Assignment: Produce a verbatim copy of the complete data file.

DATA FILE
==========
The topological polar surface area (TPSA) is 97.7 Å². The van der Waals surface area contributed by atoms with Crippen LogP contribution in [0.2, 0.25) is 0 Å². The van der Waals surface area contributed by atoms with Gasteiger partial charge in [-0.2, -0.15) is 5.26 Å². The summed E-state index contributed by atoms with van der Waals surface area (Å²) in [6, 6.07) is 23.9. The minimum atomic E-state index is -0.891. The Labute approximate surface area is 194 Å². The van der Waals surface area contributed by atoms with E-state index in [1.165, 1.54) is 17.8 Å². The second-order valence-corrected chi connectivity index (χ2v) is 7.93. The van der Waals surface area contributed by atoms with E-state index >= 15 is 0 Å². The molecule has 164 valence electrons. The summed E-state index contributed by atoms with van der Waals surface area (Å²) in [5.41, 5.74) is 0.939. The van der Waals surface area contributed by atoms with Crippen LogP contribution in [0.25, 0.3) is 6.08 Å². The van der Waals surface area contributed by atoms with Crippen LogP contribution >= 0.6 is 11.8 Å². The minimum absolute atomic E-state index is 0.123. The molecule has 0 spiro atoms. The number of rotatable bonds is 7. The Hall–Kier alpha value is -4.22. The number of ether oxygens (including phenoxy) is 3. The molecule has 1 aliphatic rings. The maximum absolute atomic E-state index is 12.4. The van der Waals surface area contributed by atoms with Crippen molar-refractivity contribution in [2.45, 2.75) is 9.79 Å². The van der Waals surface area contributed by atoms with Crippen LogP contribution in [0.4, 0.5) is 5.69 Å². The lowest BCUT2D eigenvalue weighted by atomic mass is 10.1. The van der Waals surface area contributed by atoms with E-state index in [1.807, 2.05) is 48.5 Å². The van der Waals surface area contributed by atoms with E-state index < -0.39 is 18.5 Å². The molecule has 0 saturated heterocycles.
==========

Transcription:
The topological polar surface area (TPSA) is 97.7 Å². The van der Waals surface area contributed by atoms with Crippen LogP contribution in [0.2, 0.25) is 0 Å². The van der Waals surface area contributed by atoms with Gasteiger partial charge in [-0.2, -0.15) is 5.26 Å². The summed E-state index contributed by atoms with van der Waals surface area (Å²) in [6, 6.07) is 23.9. The minimum atomic E-state index is -0.891. The Labute approximate surface area is 194 Å². The van der Waals surface area contributed by atoms with E-state index in [1.165, 1.54) is 17.8 Å². The second-order valence-corrected chi connectivity index (χ2v) is 7.93. The van der Waals surface area contributed by atoms with E-state index >= 15 is 0 Å². The molecule has 164 valence electrons. The summed E-state index contributed by atoms with van der Waals surface area (Å²) in [5.41, 5.74) is 0.939. The van der Waals surface area contributed by atoms with Crippen LogP contribution in [0.25, 0.3) is 6.08 Å². The van der Waals surface area contributed by atoms with Crippen LogP contribution >= 0.6 is 11.8 Å². The minimum absolute atomic E-state index is 0.123. The molecule has 0 spiro atoms. The number of rotatable bonds is 7. The Hall–Kier alpha value is -4.22. The number of ether oxygens (including phenoxy) is 3. The molecule has 1 aliphatic rings. The maximum absolute atomic E-state index is 12.4. The van der Waals surface area contributed by atoms with Crippen molar-refractivity contribution in [2.45, 2.75) is 9.79 Å². The van der Waals surface area contributed by atoms with Crippen LogP contribution in [0.4, 0.5) is 5.69 Å². The lowest BCUT2D eigenvalue weighted by atomic mass is 10.1. The van der Waals surface area contributed by atoms with E-state index in [1.807, 2.05) is 48.5 Å². The van der Waals surface area contributed by atoms with E-state index < -0.39 is 18.5 Å². The molecule has 0 saturated heterocycles.